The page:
Sri Lanka Frogmouth at Sinharaja
Daytime night birds do give birders more time in the evening to celebrate the sightings of the day :-)
Sri Lanka Frogmouth, here the male, and with the female roosting nearby, were found with relative ease.

Toque Macaque at SinharajaToque Macaque; Black Eagle alarm
For the Toque Macaque it is all about hairstyle, eyeliner and black lipstick... but then Black Eagle alarm!!

The endemic Spot-winged Thrush
The lovely Spot-winged Thrush is another must-see target bird. With 3 sightings it easily added to the
Sinharaja endemics tally. However only 1 individual was friendly enough to allow for photo opportunities.

A forested ridge at Sinharaja NPLegge's or White-throated Flowerpecker
A forested ridge at Sinharaja core area.The Legge's Flowerpecker, must be endemic!

Purple-faced Langur
A rather distant shot of the Purple-faced Langur! There are 4 distinct subspecies recognized. The ones found at Sinharaja Forest Reserve are from the race 'vetulus' or Southern Lowland Wetzone Purple-faced Langur.

Malabar TrogonIndian Pitta wintering in Sri Lanka
The cream of forest birds! Trogons and Pittas always make for a happy day.
Both the Malabar Trogon and Indian Pitta may be best (easier) seen in Sri Lanka rather than in India
where the Pitta breeds in the north, while the Trogon occurs in peninsular India only.

Sri Lanka Spurfowl
At Sinharaja, after connecting with most of the endemics and good target birds, which would be the 1 left to look for?? Quite possibly it would be the Sri Lanka Spurfowl indeed. Not always easy to find, not always
showing too well, but a little essential as Sinharaja simply is the best site for these stunners. And there
is more, they have an incredible sound. The male bird pictured is calling and I can tell you this is SO loud
when you are just a few meters away!! I didn't manage a sound recording but I have embedded a
superb Xeno-Canto recording made by a friend from Belgium in the column on the left. Try it!

Ceylon Blue Magpie
It may be less easy than it looks from my photos to connect with the Sri lanka Blue Magpie as they have very large foraging areas. Three sightings isn't too bad even though they have declined somewhat. However this doesn't mean great photo opportunities yet and my first encounter only yielded a record shot.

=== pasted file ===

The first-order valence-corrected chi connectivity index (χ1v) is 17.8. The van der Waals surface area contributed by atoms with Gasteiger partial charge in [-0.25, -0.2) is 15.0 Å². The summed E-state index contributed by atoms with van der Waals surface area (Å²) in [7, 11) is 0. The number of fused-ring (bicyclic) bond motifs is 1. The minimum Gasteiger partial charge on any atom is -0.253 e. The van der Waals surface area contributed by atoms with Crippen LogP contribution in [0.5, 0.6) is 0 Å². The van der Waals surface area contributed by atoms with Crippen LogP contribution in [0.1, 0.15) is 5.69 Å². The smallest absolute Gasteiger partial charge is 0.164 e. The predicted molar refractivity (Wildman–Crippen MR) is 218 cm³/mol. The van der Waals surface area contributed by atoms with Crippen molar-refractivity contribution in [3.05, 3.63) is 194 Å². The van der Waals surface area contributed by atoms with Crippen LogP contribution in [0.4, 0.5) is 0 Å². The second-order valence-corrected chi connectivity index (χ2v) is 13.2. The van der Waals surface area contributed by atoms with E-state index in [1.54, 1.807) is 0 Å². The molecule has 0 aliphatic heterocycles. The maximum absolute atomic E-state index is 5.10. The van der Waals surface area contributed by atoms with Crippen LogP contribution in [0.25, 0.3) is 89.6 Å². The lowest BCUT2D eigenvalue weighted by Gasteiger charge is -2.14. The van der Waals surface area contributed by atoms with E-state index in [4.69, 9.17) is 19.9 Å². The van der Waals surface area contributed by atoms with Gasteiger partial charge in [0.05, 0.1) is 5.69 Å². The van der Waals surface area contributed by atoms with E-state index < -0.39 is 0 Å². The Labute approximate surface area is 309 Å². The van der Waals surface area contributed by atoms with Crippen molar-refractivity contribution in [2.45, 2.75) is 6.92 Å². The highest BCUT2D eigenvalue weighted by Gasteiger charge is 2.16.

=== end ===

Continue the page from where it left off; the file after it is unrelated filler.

They didn't seem easy inside the park during my visit. But at the parks boundary I got lucky twice.
First a superb pair which now features on our Sri Lanka tour page and on my last morning I was happy
to capture this jumping Magpie action on film. This is a restricted range endemic listed as vulnerable.

Dusky Palm SquirrelSri Lanka Green Pigeon
Not only the birds may be endemics at Sinharaja. This is the Dusky Palm Squirrel, only found in Sri Lanka
and listed as vulnerable on the IUCN Red List. On the right is a photo of a nice male Sri Lanka Green Pigeon.

Ceylon Hill MynaSri Lanka Swallow
Restricted range, uncommon, local and listed near-threatened, all doesn't look that good for the Sri Lanka Hill Myna but luckily we have Sinharaja Forest Reserve where the species remains common.
On the right are Sri Lanka Swallows busy collecting mud for nest building.

Sri Lanka junglefowlCeylon Junglefowl
The national bird should not be missing from this page. Mind you, Sri Lanka Junglefowl are endemic and well protected by law. No wonder they were easy to photograph. They also sound better than domestic chicken!

Sri Lanka Hanging ParrotLesser Sri Lanka Flameback
Any perched Hanging Parrot must be good! Luckily Sri Lanka Hanging Parrots remain common and sooner
or later a good sighting is to be expected. On the right is the commoner of the two Flamebacks on the island. This is the beautiful Lesser Sri Lanka Flameback and the species occurs both in the
wet and dry zone but is absent from the northern half of the island.